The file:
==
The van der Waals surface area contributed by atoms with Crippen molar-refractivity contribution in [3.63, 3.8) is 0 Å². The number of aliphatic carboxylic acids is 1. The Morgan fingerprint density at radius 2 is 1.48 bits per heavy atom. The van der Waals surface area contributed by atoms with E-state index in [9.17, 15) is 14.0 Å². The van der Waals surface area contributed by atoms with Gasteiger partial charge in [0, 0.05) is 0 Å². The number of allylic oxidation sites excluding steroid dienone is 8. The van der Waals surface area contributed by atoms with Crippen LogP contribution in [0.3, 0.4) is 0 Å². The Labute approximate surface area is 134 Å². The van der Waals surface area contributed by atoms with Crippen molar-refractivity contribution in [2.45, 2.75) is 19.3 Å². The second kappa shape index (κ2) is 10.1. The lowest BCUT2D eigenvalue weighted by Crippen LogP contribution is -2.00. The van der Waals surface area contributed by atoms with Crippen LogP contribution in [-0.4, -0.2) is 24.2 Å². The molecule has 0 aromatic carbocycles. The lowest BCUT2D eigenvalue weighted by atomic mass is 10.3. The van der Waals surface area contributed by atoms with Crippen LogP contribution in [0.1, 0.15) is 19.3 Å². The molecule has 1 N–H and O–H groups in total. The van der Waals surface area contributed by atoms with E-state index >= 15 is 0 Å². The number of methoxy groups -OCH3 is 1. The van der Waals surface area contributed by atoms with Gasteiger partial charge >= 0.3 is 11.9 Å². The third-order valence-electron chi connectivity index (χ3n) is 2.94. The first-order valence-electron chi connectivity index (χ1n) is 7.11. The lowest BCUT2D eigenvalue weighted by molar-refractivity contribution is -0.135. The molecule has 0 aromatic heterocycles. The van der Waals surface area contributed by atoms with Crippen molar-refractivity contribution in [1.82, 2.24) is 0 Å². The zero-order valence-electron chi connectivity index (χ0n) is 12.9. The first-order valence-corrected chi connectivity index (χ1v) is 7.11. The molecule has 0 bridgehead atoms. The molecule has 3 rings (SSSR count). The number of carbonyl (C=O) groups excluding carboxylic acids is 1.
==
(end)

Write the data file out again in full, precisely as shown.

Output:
The van der Waals surface area contributed by atoms with Crippen molar-refractivity contribution in [3.63, 3.8) is 0 Å². The number of aliphatic carboxylic acids is 1. The Morgan fingerprint density at radius 2 is 1.48 bits per heavy atom. The van der Waals surface area contributed by atoms with E-state index in [9.17, 15) is 14.0 Å². The van der Waals surface area contributed by atoms with Gasteiger partial charge in [0, 0.05) is 0 Å². The number of allylic oxidation sites excluding steroid dienone is 8. The van der Waals surface area contributed by atoms with Crippen LogP contribution in [0.3, 0.4) is 0 Å². The Labute approximate surface area is 134 Å². The van der Waals surface area contributed by atoms with Crippen molar-refractivity contribution in [2.45, 2.75) is 19.3 Å². The second kappa shape index (κ2) is 10.1. The lowest BCUT2D eigenvalue weighted by Crippen LogP contribution is -2.00. The van der Waals surface area contributed by atoms with Crippen LogP contribution in [-0.4, -0.2) is 24.2 Å². The molecule has 0 aromatic carbocycles. The lowest BCUT2D eigenvalue weighted by atomic mass is 10.3. The van der Waals surface area contributed by atoms with Crippen LogP contribution in [0.1, 0.15) is 19.3 Å². The molecule has 1 N–H and O–H groups in total. The van der Waals surface area contributed by atoms with E-state index >= 15 is 0 Å². The number of methoxy groups -OCH3 is 1. The van der Waals surface area contributed by atoms with Gasteiger partial charge >= 0.3 is 11.9 Å². The third-order valence-electron chi connectivity index (χ3n) is 2.94. The first-order valence-electron chi connectivity index (χ1n) is 7.11. The lowest BCUT2D eigenvalue weighted by molar-refractivity contribution is -0.135. The molecule has 0 aromatic heterocycles. The van der Waals surface area contributed by atoms with Crippen molar-refractivity contribution in [1.82, 2.24) is 0 Å². The zero-order valence-electron chi connectivity index (χ0n) is 12.9. The first-order valence-corrected chi connectivity index (χ1v) is 7.11. The molecule has 0 bridgehead atoms. The molecule has 3 rings (SSSR count). The number of carbonyl (C=O) groups excluding carboxylic acids is 1.